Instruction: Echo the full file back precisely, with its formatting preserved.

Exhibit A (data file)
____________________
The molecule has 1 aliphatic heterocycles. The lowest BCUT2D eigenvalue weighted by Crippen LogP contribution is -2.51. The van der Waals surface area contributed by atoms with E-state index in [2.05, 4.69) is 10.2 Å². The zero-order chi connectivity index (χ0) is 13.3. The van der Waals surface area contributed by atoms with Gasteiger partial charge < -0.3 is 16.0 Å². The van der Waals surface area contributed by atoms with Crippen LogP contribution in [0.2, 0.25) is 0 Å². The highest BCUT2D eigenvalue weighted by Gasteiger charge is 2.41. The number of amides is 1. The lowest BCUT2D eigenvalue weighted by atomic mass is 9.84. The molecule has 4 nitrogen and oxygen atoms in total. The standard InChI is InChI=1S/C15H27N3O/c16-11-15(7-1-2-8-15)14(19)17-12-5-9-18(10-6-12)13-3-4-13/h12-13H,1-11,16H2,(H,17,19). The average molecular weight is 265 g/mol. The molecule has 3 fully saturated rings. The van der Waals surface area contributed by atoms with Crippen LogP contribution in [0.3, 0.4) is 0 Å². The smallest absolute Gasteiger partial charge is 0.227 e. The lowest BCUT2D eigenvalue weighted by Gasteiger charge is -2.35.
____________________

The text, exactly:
The molecule has 1 aliphatic heterocycles. The lowest BCUT2D eigenvalue weighted by Crippen LogP contribution is -2.51. The van der Waals surface area contributed by atoms with E-state index in [2.05, 4.69) is 10.2 Å². The zero-order chi connectivity index (χ0) is 13.3. The van der Waals surface area contributed by atoms with Gasteiger partial charge < -0.3 is 16.0 Å². The van der Waals surface area contributed by atoms with Crippen LogP contribution in [0.2, 0.25) is 0 Å². The highest BCUT2D eigenvalue weighted by Gasteiger charge is 2.41. The number of amides is 1. The lowest BCUT2D eigenvalue weighted by atomic mass is 9.84. The molecule has 4 nitrogen and oxygen atoms in total. The standard InChI is InChI=1S/C15H27N3O/c16-11-15(7-1-2-8-15)14(19)17-12-5-9-18(10-6-12)13-3-4-13/h12-13H,1-11,16H2,(H,17,19). The average molecular weight is 265 g/mol. The molecule has 3 fully saturated rings. The van der Waals surface area contributed by atoms with Crippen LogP contribution in [0.3, 0.4) is 0 Å². The smallest absolute Gasteiger partial charge is 0.227 e. The lowest BCUT2D eigenvalue weighted by Gasteiger charge is -2.35.